Grow up. Gaming doesn’t need this shit. Gaming doesn’t need people who look at a woman who is forced to go around with a fucking security escort because of us, because of gamers, because of the shitty community that has sprung up around the medium that we love, and whose reaction to that is “well, she sure is duplicitous”.

        • Tasloi says:

          I think i’ll continue to state my view on these events and the people associated with it. Thanks for the feedback though.

        • Distec says:

          The person you’re making a reference to is not forced to tote anybody around with her.

          If we’re going to make a big bucket of “People Who Don’t Help”, you would seem to qualify as well.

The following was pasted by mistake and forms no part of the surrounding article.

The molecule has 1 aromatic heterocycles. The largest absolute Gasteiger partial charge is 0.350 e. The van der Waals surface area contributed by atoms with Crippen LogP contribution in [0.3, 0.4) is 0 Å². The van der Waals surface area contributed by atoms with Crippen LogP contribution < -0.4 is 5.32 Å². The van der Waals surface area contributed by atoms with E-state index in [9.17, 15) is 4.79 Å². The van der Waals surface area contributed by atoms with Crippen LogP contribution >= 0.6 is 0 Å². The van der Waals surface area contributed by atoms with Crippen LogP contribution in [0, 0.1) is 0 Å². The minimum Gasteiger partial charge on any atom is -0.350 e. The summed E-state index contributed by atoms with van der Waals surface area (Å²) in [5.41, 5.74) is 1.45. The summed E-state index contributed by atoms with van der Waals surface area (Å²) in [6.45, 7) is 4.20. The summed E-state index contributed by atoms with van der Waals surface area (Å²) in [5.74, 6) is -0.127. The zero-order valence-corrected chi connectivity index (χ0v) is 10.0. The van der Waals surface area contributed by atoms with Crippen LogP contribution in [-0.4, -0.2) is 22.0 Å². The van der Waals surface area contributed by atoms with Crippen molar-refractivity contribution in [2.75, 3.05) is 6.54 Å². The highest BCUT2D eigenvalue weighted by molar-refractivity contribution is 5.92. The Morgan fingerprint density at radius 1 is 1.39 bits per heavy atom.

11. FluffyHyena says:

      Jim and John, can we please have the Pipwick Papers as a regular feature? I understand some readers might see her choices as too tangential to gaming. But I see it as approaching games from other angles, and most important, Pip’s prose is always a great read.

      Since I’ve got your attention, are you planning an RPS book collection? Since you, Leigh, Cara, and (soon I hope) John, Rich have published books.

      Thanks to all the RPS contributors for all the words they’ve put together to please our synapses!

      • April March says:

        Better idea: each week a different RPS writer gets to write the Sunday Papers. Guest and column writers are not part of the regular rotation but are allowed. Each writer must name their column after a newspaper (for instance, Pip’s could be the Pipwick Bugle, Graham’s regular thing would be the Grahamshire-upon-Avon Gazette, etc.) This last part is non-negotiable.